We all know metal is recycled, but that’s enough about music. Metals are perhaps the most important of all materials to recycle because the energy consumed by recycling metals is a fraction of the energy that it takes to make new metal. Let’s remember the end of Terminator 2 and see how to send metals to be recycled. Remember to rinse cans to keep nasty vermin away. Recyclables are hand-sorted in Stillwater!
- Recyclable? YES! It’s much easier to recycle aluminum cans than it is to recycle plastics.
- Where to put it: If something says “Aluminum” or “Can” on it like those pretty blue PepsiCo bins or the City of Stillwater’s recycling collection locations, toss the empty cans in there. BOOM! That’s it! Now go recycle the can that contained the energy drink that dragged you through your exam and take a well-deserved nap, you avid recycler, you.
- You can recycle your beer cans! Wait… I can drink alcohol if I recycle? NO! Opposite! You can recycle if you drink alcohol. The SGA Sustainability Committee runs a game day recycling program for tailgating at OSU football games. Grab a green bag from them, put your aluminum cans in there, tie it up, and leave it near (not on) the nearest sidewalk or street. Volunteers (yes, you can help) gather the bags, sort the contents, and send them to Habitat for Humanity as a donation. Email firstname.lastname@example.org to get involved!
- Do you enter contests or collect points? Do you call into radio shows or steal everyone’s bottle caps for MyCoke rewards? Good for you! Pepsi and Waste Management will help you feed your appetite for free stuff. Go find a blue PepsiCo recycling kiosk on campus and start trading your plastic bottles and aluminum cans for points!
- Why or why not: Aluminum is melted down to become new aluminum. If there’s a little soda in that can you tossed then it will feed a colony of ants that will then develop diabetes or something. It’s really not cool to give ants diabetes, so empty and/or rinse your cans before recycling them please.
Aluminum Foil/Tin Foil
- Recyclable? Yes, but only if it’s clean. Food and grease can contaminate the aluminum. If you only used it as a hat to keep “them” from reading your thoughts or controlling your brain, get help and recycle that foil.
- Where to put it: On campus? Put it in the trash can. Off campus? Throw your balls of aluminum (because who folds aluminum foil?) in with your cans.
- Why or why not: Food and grease tend to burn to the aluminum and reduce the purity of the batch of recycling. Please only recycle clean foil.
- HISTORY LESSON: Aluminum foil is often referred to as “tin foil” because tin was commonly used for foil before people figured out how to make rolls of super thin aluminum foil around 1937-ish. Aluminum foil became more popular because the tin foil made food taste “all tin-ey” (what? I didn't say this was a vocabulary lesson).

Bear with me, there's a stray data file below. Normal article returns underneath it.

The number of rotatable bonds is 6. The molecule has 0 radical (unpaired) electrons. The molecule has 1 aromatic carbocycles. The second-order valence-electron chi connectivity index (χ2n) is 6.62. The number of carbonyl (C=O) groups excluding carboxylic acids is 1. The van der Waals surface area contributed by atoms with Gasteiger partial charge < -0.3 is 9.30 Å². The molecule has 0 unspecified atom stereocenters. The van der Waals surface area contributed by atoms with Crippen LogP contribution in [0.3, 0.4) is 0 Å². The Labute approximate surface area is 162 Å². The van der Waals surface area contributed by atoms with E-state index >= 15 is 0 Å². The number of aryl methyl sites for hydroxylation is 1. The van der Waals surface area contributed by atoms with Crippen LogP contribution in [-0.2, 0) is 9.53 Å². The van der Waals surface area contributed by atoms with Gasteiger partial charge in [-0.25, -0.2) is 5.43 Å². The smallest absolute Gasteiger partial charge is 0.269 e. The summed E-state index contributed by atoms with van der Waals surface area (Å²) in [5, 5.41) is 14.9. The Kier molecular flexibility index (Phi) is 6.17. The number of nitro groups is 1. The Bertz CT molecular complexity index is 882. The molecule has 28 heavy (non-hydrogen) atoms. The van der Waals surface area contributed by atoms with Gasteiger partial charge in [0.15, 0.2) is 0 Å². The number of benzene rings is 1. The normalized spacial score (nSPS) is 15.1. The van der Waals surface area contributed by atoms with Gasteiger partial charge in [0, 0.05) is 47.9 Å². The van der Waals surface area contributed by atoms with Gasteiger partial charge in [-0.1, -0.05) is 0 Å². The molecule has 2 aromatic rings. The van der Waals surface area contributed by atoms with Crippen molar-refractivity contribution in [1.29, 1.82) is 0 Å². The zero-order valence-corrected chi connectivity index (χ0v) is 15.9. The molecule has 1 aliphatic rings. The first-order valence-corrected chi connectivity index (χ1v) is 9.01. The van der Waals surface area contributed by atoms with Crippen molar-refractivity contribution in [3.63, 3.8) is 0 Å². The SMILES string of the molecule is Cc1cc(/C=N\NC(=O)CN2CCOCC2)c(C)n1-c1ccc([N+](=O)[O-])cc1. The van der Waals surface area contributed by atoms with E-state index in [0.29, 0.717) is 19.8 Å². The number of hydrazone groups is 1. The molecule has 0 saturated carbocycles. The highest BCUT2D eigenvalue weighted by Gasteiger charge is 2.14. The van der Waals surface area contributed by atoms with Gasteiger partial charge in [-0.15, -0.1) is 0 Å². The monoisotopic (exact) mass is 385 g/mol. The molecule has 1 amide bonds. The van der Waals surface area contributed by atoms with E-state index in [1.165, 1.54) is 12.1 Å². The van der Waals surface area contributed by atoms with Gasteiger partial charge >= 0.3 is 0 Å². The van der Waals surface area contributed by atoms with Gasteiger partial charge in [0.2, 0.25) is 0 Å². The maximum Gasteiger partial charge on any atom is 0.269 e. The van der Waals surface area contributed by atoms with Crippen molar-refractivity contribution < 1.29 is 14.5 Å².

- Recyclable? Yes.
- Where to put it: These are not accepted in the OSU Recycles program, but they are accepted in the ResLife Recycles program. Remove all contents and rinse cans. Use a spatula to remove sticky food. Labels may be left on cans.
- Why or why not: Tin cans, much like tin foil, are not made of tin. They are made of steel. Some of them have a tin lining, but the name is lying to you nonetheless. Smashing the cans down saves space, and it is fun to smash things!
Copper, brass, steel, and other metals that you are not as likely to have lying around
- Recyclable? Yes.
- Where to put it: The Habitat for Humanity ReStore. They will take anything that is 90% metal or more. This includes that rusty old bicycle you said you would ride to class that you haven’t touched in three semesters and your mini-fridge after you forget to empty it before unplugging it during winter break (like you’re supposed to) and your compressor explodes or something (that doesn't really happen).
- Why or why not: Habitat for Humanity is a great place to donate and volunteer because they do so much for the community. They amass this scrap metal and sell it to recyclers in order to help fund their good deeds.
Habitat for Humanity ReStore
505 East 18th Avenue Stillwater, OK 74074
Hours: Tuesday, Thursday, & Friday 9am-5pm & Saturday 9am-1pm
They will take anything that is 90% metal or more.
City of Stillwater Convenience Collection Center
807 South Perkins Road Stillwater, OK 74074
Hours: Tuesday-Friday 10am-6pm
CLOSED Sunday-Monday & All Recognized City Holidays